Caste systems still wield power over everyday life in India. While the collective culture presents a façade of attempted change, the actual effort to achieve such change has been inadequate and habit prevents the social structure from changing. Society as a whole still considers caste to be important, and generations of tradition endow a form of legitimacy to the caste system. While the Indian government has tried to limit the caste system by instituting an affirmative action program, those adjustments have been insufficient to break through fortifications of a system in place for hundreds of years. Individuals themselves also continue to empower the now-technically-illegal system. They refuse to allow the government to institute even the minimal changes it has instituted because that would upset their own current advantageous circumstances. Overall, despite attempts to evolve away from it, India’s caste system still plays an important and unfortunate role in society.
Castes in India are still very prevalent because of the importance that society endows upon them and the interest that people have in them. Knowledge of the intricate system of social classes is still considered to be important: there are thousands of subcastes (“jati”) to memorize. Originally, jati determined a person’s profession and family name. While this is no longer true, social hierarchy still plays an important role in everyday lives. Individuals of higher castes are typically wealthier than those of lower castes and it is even considered impolite to exhibit one’s caste if one is of a higher caste, because it is considered showing off. Adhering to caste is a simple habit. Indians are used to having predetermined opinions of others based on their social status because they are born into this system. Because knowing about castes is so important, they are, for now, an irreplaceable part of Indian culture.
The caste system remains active in part because the government in northern India allows it to be so. Like the slave-owners of the antebellum American south, the people who have power in northern India recognize that the caste system is beneficial to them and will not give up its advantages, regardless of the moral issues involved. Since the people in power are almost always the people who agree with the caste system and since it has presented them with benefits, they continue to allot powerful positions to people like them who will in turn support them. In the north, caste was of such great importance that the people rallied to have identification of caste be included in the national census. Even if this practice may have some benefit—since it may protect jobs for specific caste members—overall it is more likely to support the status quo and keep jobs out of the reach of disadvantaged people. While the caste system has been illegal for many decades, the government was still forced to accept inclusion of it in the census. This capitulation displays the ongoing power of the caste system and the way in which hierarchical levels define the people of India. In addition, even positive government actions have been unable to prevent the underlying bias against lower caste members that is so deeply engrained in Indian culture. When the government added an affirmative action system, it was regarded by the upper castes as an unfair affront to the idea of rewarding merit, rather than an attempt to correct centuries of injustice. While the government tries to take a stand, their edict is not strong enough to lessen the importance of caste systems.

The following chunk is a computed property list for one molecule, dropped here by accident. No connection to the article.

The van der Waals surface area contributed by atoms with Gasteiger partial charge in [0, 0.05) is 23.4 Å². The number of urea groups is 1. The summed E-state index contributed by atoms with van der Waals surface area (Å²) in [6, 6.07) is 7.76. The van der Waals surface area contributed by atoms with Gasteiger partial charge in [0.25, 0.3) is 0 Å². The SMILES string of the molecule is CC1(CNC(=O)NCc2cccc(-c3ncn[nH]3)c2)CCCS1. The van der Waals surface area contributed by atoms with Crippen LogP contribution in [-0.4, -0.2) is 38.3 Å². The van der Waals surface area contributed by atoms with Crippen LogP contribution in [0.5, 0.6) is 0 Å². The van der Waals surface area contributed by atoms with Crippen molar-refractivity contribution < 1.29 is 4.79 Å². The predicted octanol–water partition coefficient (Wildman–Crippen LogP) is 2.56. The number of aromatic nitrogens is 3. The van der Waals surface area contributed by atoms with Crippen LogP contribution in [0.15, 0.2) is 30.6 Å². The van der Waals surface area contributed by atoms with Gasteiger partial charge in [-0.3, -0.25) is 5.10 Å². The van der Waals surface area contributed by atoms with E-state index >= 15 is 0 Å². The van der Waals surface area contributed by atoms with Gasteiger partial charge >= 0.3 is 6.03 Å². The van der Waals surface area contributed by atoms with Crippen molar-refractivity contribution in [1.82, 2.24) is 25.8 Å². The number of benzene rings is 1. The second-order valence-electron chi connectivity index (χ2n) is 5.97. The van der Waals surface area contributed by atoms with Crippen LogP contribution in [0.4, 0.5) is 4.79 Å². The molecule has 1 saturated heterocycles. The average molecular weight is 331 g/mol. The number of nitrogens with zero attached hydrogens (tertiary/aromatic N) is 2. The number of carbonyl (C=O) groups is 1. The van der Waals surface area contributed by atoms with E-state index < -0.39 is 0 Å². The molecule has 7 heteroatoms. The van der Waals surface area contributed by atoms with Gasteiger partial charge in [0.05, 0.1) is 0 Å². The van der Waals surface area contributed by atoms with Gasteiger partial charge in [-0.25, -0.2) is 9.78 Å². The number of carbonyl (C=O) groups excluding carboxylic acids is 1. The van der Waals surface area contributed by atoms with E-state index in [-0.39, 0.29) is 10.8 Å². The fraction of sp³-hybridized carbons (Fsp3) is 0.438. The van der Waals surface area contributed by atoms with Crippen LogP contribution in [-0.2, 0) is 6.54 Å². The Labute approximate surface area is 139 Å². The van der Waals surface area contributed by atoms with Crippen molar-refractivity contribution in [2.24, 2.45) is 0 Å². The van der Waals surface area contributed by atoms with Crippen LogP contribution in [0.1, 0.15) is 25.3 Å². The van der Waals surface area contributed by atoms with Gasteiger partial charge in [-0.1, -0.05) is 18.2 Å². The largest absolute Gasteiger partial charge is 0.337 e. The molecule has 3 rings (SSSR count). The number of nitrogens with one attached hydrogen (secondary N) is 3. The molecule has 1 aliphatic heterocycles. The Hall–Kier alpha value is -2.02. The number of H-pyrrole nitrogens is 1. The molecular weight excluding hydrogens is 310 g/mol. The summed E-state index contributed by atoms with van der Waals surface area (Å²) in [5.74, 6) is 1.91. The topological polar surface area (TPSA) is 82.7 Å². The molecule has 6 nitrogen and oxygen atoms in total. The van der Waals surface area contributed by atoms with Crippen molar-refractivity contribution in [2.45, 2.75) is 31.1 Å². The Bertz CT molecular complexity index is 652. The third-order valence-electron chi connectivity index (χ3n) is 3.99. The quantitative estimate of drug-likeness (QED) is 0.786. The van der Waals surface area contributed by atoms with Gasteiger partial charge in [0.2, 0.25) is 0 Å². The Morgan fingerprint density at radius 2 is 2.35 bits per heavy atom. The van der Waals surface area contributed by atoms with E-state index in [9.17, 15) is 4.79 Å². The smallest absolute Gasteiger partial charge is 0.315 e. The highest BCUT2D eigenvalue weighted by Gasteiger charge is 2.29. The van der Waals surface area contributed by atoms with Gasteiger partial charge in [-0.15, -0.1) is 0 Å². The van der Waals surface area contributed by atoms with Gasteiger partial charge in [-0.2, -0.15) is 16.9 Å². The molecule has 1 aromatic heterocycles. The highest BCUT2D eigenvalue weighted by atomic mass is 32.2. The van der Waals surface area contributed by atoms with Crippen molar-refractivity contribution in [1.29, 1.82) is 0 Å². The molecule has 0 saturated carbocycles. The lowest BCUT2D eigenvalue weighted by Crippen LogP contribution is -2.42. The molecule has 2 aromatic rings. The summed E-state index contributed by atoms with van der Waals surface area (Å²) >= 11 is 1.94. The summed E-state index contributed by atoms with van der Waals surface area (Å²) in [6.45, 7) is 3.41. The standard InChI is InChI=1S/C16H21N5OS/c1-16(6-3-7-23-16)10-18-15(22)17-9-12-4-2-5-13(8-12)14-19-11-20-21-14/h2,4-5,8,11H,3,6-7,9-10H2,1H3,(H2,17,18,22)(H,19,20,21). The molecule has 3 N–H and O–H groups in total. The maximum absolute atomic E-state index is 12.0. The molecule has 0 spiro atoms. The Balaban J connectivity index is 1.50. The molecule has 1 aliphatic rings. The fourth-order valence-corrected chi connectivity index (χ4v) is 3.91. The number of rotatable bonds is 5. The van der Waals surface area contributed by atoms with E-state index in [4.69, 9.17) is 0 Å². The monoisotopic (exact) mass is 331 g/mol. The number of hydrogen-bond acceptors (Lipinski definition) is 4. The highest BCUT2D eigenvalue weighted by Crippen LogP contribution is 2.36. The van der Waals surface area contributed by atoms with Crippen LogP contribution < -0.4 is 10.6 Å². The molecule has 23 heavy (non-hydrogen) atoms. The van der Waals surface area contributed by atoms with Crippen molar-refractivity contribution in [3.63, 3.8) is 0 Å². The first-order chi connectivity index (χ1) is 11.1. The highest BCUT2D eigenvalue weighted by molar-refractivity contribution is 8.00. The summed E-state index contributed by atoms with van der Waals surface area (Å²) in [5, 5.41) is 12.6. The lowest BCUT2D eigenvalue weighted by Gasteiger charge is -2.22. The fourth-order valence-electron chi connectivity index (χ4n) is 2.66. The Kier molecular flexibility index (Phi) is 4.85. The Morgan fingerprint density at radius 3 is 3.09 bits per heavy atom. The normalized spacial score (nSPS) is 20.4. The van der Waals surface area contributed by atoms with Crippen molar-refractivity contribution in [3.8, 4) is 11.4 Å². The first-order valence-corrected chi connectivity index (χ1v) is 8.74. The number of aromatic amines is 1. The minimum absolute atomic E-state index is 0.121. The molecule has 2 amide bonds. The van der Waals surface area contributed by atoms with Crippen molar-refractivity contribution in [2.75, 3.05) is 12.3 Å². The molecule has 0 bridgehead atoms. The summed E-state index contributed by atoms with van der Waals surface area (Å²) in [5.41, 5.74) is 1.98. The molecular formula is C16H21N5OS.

The social class system has not waned because the people of upper classes refuse changes in the system that involve what they consider to be obstacles for themselves. Members of upper castes refuse affirmative action, because they consider it unfair and overly advantageous for members of lower castes. This refusal of affirmative action could prevent ex-untouchables from receiving educations and having productive professional lives. Since the ex-untouchables don’t have opportunities the way higher caste members do, they will continue to revolve in the same circle generation after generation without hope of upward mobility. Additionally, the people prevent the end of the caste system by voting within their caste. Individuals elect members of their caste into office in hopes of benefits for themselves. The electors in turn support their caste by providing them a better school district, for example. This unfortunate inequality of power further separates the abilities of those at different tiers of the hierarchy and because the upper castes take advantage, the caste system still proves to be prevalent.
Despite attempts to change it, the caste system remains a strong force in Indian society. Caste defines individual citizens as it defined their ancestors. A system that was this crucial to everyday life less than a century ago could not have been easily abolished. The importance society endows upon castes, the limited efforts of the government to prevent castes and the actions of individual people continue the cycle of ranking and the predicament of the underprivileged.
Kaley Pillinger, Age 14, Grade 8, Hunter College High School, Silver Key